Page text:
REVIVAL AT CALVARY (cont.)
efforts such as new signage, nighttime lighting for the stained
glass, and landscaping design. Neighbors pitched in by designing,
building and maintaining the Calvary gardens.
Restoring the Church
To date, the Center has achieved enormous success. It has raised
more than a million dollars for major structural repairs, renovation
and restoration of the building. All spaces of the immense building
are being used. Only the sanctuary awaits full restoration, though
it too is regularly utilized. A new roof was installed, and the heating
system was completely overhauled. The two main granite-clad gable
walls, which had shifted more than a foot-and-a-half out of plumb
and threatened to fall onto the sidewalk below, were dismantled,
had new supports installed and then reconstructed. Additional work
included deep-relief plaster repair, restoration of the bishop’s
office, and bringing the kitchen back to working condition.
The Center has also worked to redevelop the building for new uses,
and here the Center’s work has far exceeded expectations. Today,
the building – once almost empty – is a true community center,
home to many different organizations.
UCHS was among the first groups to establish its permanent
offices at Calvary, underscoring its recognition of the importance
of this kind of preservation and redevelopment work. Cedar
Park Neighbors, a five-hundred-family community group
representing Calvary’s neighborhood, also established its offices
at Calvary. Several other groups established permanent offices at
Calvary, including Prometheus Radio Project, a group that sets
up community radio stations all over the world, and advocates
nationally for freedom and non-consolidation of the airwaves. The
Literacy Center of Philadelphia and the Mariposa Food Co-op use
the building for staff meetings and group work. Three large twelvestep groups make Calvary home, each meeting there several times
weekly. Local bakers use the newly updated kitchen. The building is
often used for town meetings in the neighborhood, for retreats, and
for meetings of a variety of organizations. Calvary has become the
community’s unofficial town hall.
The building also serves as a venue for the performing arts, as
envisioned by the original focus groups. The Crossroads Music
Series, currently in its seventh year, organizes a full season of world
music concerts. The Curio Theatre Company made its home at
Calvary in 2004. Its full theater season is presented on the flexible
staging built at the front of the sanctuary space. Special concerts
and events are performed on a space-available basis, including the
annual neighborhood talent show, which was founded at Calvary
in 2005. The Calvary Center has become well established as the
primary venue for culture and the arts in the neighborhood.
Sacred Places • www.sacredplaces.org • Summer 2009
A Spiritual Incubator
And, of course, Calvary remains a sacred space. The
Calvary United Methodist Church remains in its own
building, and is finally beginning to grow again. Today, the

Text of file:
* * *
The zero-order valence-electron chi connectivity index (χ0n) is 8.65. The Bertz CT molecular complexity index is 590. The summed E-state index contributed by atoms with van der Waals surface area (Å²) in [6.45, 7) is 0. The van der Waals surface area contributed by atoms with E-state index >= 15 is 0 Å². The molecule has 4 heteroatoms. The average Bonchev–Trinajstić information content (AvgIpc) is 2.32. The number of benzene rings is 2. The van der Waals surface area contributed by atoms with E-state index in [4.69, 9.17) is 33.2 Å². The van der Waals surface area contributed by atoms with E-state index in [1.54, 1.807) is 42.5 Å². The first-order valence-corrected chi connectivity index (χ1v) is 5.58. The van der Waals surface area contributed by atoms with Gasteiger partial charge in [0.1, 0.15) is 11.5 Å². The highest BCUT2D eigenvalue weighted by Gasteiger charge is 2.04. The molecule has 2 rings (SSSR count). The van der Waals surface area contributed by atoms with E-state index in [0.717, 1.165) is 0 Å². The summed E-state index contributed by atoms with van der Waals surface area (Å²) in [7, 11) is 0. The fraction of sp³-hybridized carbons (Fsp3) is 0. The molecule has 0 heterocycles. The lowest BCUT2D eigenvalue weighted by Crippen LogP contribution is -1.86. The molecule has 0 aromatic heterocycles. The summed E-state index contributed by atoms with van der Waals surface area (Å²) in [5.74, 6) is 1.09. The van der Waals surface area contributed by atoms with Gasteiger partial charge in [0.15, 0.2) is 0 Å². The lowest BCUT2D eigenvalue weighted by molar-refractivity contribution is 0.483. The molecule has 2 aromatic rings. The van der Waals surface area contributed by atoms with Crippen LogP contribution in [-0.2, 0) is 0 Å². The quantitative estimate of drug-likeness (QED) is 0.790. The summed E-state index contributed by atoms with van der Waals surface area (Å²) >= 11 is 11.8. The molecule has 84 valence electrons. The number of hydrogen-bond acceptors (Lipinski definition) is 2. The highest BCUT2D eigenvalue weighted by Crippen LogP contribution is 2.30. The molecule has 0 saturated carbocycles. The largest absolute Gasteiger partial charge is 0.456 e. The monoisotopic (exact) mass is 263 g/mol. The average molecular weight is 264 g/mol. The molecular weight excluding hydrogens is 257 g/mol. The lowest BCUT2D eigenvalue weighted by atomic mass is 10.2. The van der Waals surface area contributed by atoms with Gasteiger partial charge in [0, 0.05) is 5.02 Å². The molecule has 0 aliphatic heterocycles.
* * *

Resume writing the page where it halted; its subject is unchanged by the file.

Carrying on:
Calvary congregation views the Calvary Center and shared
building use as one of its most important ministries. But
Calvary UMC no longer worships alone at Calvary – there
are five other Christian congregations that call Calvary
home, including a Mennonite congregation, an Ethiopian
congregation, and three Pentecostal congregations.
Calvary made local history when the first synagogue in the
neighborhood in more than half a century – Kol Tzedek, a
new Reconstructionist congregation – was established and
housed in the church. Several interfaith services have been a
real highlight for all the congregations. If anything, Calvary is
more meaningful as a sacred space than ever before.
The “Halo Effect”
Calvary been able to share space at well-below market rates,
and yet income from building use now pays for the sexton,
the building administrator, all building utilities, and dayto-day maintenance and repairs. Calvary Center continues
to raise money for the large renovation and restoration
projects. Calvary UMC has been able to achieve a balanced
budget every year.
All this activity has helped to build community, perhaps
the most important dividend of all. Over the last several
years, encouraged in part by Calvary’s renaissance, seven
restaurants have sprung up in the blocks surrounding
Calvary, and a new bookstore, two coffee houses, a wellness
center and a second venue for the performing arts have
created a revitalized Baltimore Avenue. The University City
District made Baltimore Avenue an official Commercial
Corridor, with new street lighting and new green spaces
up and down the avenue. The whole area has a vibrant,
welcoming look, and people are using it as a destination
for evening entertainment in their own neighborhood.
Moreover, members of the congregations that relocated to
Calvary have bought houses in the immediate neighborhood.
The Calvary project has become a model for Partners
primarily because it is a manifestation of Partners’
blueprint for the redevelopment of old religious buildings.
While each sacred place and community is unique,
Partners has demonstrated that treating the sacred place as
an asset – acknowledging its value and potential by seeking
new partners and new dollars from new sources, and by
serving the community in new ways – is an approach that
is applicable to many different situations. And every time
another sacred place is reclaimed as an important asset,
another community is made stronger.